Rushing around looking at replacement paintings for the exhibition after the sudden sales, I considered a number of local landscapes for display. Some I had affinity for but was reluctant to put on show. So when the dust settled last week I thought that I should see whether I could get them to a stage where I would put them in a frame to exhibit.
This is the first one – the beach at Southport in the evening. The first version was quite large – a half imperial sheet. I realised I could get the essence by compressing it, with the sand, grasses and reflections on the water constained by a narrow format. I also kept a tight reign on the hue, reflecting the beach in the sky.
Continuing my series of paintings of local landmarks. This is one of Duke Street Cemetery. I posted a version in May, but had reservations about it. So I had another go. The buildings are a bit more proportional and believable – the tower is a very peculiar shape and I got some more shots of it to double check the shape. I also got the headstones in better proportion on this one. I still have my reservations about it, but I need to move on. I read an article by an artist who said that when they completed their work they put it away immediately and reviewed it after a couple of weeks. They felt that they got a much more objective view of it after a decent break. So we’ll try that.
The heatwave continues -not good news for my garden – forcing me up early to explore the local area. I see these cottages when I travel by train into Liverpool and their shapes always catch my eye, so I set my stool up along the lane which leads to the railway line, As I painted a dog came along and attacked me, knocking over my cup of tea, and water container. It wasnt very big – just a nuisance. The owner followed and kicked the dog away and wanted some info on my website and prices – but as to yet no sales,
The next day I set down by the River Douglas, warily watched by grazing sheep – though none attacked. which meant I could drink my tea
. Wading birds stilted the muddy flats and squabbling ducks caused a heron to fly off for more peaceful fishing.
This is a bit further down the River Douglas . I wanted to get closer to the moored boat, but despite over half an hour of trying I had to settle for this original view. I have a rule where I dont paint things I can barely see, but after all my efforts and the sun getting higher, I let slip this rule, though with my telephoto lens I did get enough should I want to paint it at home.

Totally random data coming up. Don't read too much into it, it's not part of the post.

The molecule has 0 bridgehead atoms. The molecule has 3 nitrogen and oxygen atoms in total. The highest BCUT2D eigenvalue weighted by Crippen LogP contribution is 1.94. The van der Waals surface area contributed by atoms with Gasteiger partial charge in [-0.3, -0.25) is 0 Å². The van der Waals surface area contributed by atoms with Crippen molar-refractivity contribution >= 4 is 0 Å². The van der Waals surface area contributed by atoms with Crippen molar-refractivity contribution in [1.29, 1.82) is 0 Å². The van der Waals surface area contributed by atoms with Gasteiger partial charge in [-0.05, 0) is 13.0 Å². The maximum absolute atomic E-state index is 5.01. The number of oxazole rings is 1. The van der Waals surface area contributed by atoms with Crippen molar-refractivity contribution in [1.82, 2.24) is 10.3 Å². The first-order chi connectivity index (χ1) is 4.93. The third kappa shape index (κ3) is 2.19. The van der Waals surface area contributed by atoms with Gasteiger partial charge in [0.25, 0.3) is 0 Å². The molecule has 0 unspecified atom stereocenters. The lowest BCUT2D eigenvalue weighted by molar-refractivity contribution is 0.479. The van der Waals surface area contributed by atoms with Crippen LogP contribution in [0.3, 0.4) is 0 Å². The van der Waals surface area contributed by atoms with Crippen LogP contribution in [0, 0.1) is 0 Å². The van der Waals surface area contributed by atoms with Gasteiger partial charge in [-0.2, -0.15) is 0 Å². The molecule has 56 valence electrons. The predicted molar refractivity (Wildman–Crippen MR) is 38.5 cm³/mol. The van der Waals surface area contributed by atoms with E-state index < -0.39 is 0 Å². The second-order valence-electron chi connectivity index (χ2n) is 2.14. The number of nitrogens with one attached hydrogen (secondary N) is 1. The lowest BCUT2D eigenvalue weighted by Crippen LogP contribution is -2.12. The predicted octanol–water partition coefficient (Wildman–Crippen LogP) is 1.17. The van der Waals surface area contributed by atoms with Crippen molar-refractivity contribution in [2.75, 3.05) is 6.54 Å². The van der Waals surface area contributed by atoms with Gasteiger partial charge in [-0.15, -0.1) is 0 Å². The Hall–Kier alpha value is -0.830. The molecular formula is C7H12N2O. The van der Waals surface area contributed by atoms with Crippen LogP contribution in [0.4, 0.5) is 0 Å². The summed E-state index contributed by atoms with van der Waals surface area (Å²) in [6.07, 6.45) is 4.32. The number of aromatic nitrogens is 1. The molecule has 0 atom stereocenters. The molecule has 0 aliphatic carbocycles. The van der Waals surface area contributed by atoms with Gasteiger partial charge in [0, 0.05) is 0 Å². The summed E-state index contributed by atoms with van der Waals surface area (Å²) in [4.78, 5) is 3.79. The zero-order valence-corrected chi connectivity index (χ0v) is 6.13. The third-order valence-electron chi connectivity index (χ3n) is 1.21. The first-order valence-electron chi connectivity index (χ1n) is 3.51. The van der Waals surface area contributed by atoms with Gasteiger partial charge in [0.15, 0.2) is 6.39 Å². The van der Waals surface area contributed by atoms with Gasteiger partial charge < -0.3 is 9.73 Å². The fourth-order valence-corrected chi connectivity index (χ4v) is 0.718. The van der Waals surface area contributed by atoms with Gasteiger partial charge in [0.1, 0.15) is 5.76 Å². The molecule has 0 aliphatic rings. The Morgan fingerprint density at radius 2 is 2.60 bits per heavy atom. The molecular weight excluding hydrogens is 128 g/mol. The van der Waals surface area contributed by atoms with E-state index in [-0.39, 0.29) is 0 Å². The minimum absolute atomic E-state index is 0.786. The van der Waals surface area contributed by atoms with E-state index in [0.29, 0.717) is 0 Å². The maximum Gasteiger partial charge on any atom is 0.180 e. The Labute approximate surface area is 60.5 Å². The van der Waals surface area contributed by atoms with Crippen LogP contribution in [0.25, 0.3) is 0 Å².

The project of doing some local scenes has once again taken another backward step, in a similar way as with the last two paintings I posted.
I went down to the beach to observe the local shrimpers coming back from the sea with their harvest and decided on a scene to paint, but I was disappointed with the result and abandoned it at the sketching stage.
I then cobbled together the scene which I painted above, but I made so many changes and additions as I progressed, that I would need to do it again if I were to contemplate trying to sell it. At least the exercise crystallised my thoughts as I dragged parts from six photos but even then I had to make up bits.
In the end I got something which might work and I can now go back and get some more reference material, aware of what it is I’m looking for.
Another medium term project I have set myself is to assemble a set of paintings from around the vicinity where I live to show in my framers shop window around Christmas. The framers is almost opposite the end of this church. This was a first go at St Peter’s Church which I feel is a little stilted.
Another painting which didnt come out as well as I would have liked is a view of Duke Street Cemetery which is an old municipal cemetery started in Victorian times.
I was working from a number of photos, trying to get the best view through the trees along with the turn of the path. What I have done is getting the tombstones on a different scale to the chapel building. I did wonder why I needed to slip in memorial stones to fill the gaps. So here is another one for rework – though I am not sure of the commercial value of a graveyard, I do love the spring sunshine working through the unfolding leaves.
Temperature inversions on the low lying land behind Southport causes mist to hover in the morning. The fields drop because of the drainage, but the buildings and roads remain at their original height on their foundations – well most of the time – so you see buildings and roadside trees popping up like figures in a mirage surrounded by haziness.